The Teradata Database enforces a limited time period for reconnecting to a session after a Teradata Database restart. The amount of time is set using the Teradata Database utility program "gtwcontrol". The standard value is 20 minutes. The Teradata Database will reject all reconnect attempts after the time period expires.

When Teradata Session Reconnect is enabled, but Recoverable Network Protocol is not in effect, a significant part of each session's state is discarded when a Teradata Database restart occurs.

Applications that use Teradata Session Reconnect without Recoverable Network Protocol must be designed to accommodate the possible loss of session state at any point in time. Teradata Session Reconnect without Recoverable Network Protocol is not recommended for use with JDBC connection pools.

When Teradata Session Reconnect, Recoverable Network Protocol, and automatic Redrive of SQL requests are all in effect, and a communication failure occurs, the operation in progress fails, but is redriven automatically, the session's state is preserved, the Teradata JDBC Driver attempts to reconnect and does not throw an exception if the reconnect was successful.

SQL Literals and SQL Injection Attacks

Applications that compose SQL requests containing SQL string literals must take care to properly escape single-quote characters. An SQL string literal is enclosed by single-quotes, for example: 'New York'. To use a single-quote character in an SQL string literal, the single-quote character must be repeated, for example: 'Joe"s Diner'.

Applications that compose SQL requests based on user input, such that the user input is directly substituted into the SQL text string, may be vulnerable to an SQL Injection attack.

For example, an application prompts the user to enter a person's last name, and then composes a query to search for all people with that last name:

String sql = "SELECT * FROM customer WHERE lastname = '" + lastname + "'"

In this example, notice that the hardcoded part of the SQL text includes the single‑quote characters to be used on each side of the SQL string literal. This technique works only if the user's input value never includes any single quotes.

However, if the user specifies "O'Malley" as a last name, then the application will erroneously compose the following query, which is then rejected by the database as a syntax error:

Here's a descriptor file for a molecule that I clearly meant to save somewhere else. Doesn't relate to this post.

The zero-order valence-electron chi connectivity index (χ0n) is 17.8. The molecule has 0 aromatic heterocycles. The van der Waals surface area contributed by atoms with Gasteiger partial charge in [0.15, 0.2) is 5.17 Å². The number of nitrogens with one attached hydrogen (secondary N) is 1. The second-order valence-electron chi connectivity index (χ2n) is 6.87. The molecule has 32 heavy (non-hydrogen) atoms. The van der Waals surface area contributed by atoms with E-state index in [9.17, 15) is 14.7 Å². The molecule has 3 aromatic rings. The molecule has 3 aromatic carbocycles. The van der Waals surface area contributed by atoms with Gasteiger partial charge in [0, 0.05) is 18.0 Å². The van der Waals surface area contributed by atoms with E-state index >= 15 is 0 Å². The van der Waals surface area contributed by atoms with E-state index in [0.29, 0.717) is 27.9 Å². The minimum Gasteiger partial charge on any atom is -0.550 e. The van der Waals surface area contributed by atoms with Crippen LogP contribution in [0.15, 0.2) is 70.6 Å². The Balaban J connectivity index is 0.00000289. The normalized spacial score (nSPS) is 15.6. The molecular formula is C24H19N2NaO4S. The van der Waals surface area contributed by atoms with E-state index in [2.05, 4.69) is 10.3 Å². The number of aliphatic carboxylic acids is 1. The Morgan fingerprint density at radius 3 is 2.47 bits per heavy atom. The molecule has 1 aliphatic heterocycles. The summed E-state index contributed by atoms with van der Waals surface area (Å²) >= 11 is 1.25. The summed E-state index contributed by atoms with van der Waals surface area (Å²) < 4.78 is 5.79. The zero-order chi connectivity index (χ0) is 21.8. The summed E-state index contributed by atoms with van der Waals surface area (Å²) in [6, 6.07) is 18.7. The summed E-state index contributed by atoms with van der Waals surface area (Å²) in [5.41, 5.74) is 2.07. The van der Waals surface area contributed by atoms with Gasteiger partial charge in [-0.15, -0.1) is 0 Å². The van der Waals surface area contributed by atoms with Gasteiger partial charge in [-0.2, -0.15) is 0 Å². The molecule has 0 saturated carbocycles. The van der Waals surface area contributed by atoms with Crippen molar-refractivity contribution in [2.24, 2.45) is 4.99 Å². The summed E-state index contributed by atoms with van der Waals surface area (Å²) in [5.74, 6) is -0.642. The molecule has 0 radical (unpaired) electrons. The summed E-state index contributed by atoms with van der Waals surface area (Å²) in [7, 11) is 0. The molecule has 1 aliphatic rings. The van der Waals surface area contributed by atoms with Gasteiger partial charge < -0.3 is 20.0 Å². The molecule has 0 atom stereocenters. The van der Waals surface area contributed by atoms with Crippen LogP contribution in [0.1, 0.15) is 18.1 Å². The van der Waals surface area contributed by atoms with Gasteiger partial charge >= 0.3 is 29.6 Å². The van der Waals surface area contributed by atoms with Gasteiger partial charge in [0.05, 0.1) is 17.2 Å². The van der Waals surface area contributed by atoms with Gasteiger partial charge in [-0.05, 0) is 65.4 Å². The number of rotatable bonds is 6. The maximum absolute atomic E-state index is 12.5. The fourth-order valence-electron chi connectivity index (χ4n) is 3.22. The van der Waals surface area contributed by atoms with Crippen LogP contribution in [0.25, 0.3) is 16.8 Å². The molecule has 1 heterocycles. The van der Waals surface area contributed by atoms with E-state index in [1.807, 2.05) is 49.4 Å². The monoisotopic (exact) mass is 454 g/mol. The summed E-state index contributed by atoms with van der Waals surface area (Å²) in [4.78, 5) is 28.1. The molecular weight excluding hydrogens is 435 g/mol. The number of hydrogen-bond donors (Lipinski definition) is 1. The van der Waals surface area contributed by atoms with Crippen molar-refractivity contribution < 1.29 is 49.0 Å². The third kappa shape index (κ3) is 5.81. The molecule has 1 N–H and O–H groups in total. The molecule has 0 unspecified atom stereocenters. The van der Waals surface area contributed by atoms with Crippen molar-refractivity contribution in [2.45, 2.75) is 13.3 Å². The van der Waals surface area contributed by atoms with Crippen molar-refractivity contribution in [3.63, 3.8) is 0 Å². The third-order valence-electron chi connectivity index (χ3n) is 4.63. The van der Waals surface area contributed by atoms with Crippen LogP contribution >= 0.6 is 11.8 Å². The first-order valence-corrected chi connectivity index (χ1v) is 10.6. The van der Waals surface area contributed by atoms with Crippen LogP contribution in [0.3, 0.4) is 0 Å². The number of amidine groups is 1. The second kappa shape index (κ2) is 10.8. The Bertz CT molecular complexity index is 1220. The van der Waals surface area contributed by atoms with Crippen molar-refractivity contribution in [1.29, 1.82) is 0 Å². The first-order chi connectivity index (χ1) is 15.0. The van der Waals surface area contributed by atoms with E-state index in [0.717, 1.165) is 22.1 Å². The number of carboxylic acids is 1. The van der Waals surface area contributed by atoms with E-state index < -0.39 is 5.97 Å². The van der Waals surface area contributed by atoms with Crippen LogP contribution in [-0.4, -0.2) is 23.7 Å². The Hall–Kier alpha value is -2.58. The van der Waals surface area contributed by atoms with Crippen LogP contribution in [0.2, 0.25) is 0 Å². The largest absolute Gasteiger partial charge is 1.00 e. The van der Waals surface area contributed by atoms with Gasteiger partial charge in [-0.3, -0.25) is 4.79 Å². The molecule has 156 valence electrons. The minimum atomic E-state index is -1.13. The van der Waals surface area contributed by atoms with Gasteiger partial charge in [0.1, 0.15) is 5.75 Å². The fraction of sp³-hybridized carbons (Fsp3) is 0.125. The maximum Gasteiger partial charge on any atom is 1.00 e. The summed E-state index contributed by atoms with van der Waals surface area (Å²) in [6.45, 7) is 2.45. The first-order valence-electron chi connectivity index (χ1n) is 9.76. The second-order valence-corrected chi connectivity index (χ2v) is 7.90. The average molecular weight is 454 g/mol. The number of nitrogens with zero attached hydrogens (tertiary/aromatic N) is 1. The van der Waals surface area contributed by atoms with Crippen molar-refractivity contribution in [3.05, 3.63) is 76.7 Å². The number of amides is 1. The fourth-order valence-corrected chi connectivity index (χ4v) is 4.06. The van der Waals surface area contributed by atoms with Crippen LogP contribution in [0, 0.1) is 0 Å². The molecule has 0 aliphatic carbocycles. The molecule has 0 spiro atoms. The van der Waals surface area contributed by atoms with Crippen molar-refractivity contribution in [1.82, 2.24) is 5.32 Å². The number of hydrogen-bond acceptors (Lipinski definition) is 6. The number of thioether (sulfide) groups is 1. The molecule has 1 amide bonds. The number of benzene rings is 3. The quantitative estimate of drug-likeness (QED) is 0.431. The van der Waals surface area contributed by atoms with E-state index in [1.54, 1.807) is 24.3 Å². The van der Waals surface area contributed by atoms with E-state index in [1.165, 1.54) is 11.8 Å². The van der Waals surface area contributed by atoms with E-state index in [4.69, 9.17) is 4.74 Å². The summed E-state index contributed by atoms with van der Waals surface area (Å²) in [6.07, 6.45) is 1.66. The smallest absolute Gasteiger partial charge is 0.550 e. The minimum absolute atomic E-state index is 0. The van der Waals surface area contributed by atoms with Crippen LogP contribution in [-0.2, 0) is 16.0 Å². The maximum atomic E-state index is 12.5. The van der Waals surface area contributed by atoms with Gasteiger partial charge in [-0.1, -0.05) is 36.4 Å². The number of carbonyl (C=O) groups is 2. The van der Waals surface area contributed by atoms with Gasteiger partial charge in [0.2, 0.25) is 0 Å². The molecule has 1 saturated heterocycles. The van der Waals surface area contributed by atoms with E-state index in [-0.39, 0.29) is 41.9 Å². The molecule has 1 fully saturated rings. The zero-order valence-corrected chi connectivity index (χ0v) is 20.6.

SELECT * FROM customer WHERE lastname = 'O'Malley'

An SQL Injection attack takes advantage of this kind of defect in the application code to do something malicious. For example, the malicious input value would be:

 x';delete from important_table;select 'x

which would cause the application to compose the SQL text string:

SELECT * FROM customer WHERE lastname = 'x';delete from important_table;select 'x'

In this example, the malicious user carefully chose a value that works with the hardcoded single‑quote characters on each side of the input value. The database would successfully execute the SQL string and, assuming that the malicious user had write-access to the important table, would delete all the rows from the important table, with a result being a denial of service.

Applications must be coded to handle single-quote characters, and to correctly compose SQL requests.

The most common recommendation to protect against SQL Injection attack is to use prepared statements so that users cannot modify the SQL text; the user's input values are only used as bind parameter values for prepared statements.

If it is not possible for the application to use prepared statements, such as for composing Data Definition Language (DDL) commands, then another common recommendation is to validate and escape the user's input values. For example:

JDBC Escape Clauses

When JDBC escape clause processing is enabled, the Teradata JDBC Driver looks for any escape syntax and translates it into native code for the type of database being used. This makes escape syntax independent of any database.

The default for JDBC escape clause processing is ENABLED. Escape clause processing can be disabled for the Classes Statement and RowSet by calling the methods:

The following is the generic syntax for escape clauses:

{keyword . . . parameters . . . }

Teradata JDBC Driver supports the following types of escape clauses:

Date and Time Literals

Escape clauses for date and time literals use the following syntax:

{literal-type 'value'}

where literal-type is one of the types listed in the following table.

Date and Time Literals

Literal Type

Meaning

Format

d

Date

yyyy-mm-dd

t

Time

hh:mm:ss

ts

Timestamp

yyyy-mm-dd hh:mm:ss[.f...]

Scalar Functions

The syntax for JDBC scalar functions is the following:

{fn function_name()}

The following tables list the scalar functions which are supported by both the X/Open Call-Level Interface (CLI) for JDBC and the Teradata JDBC Driver.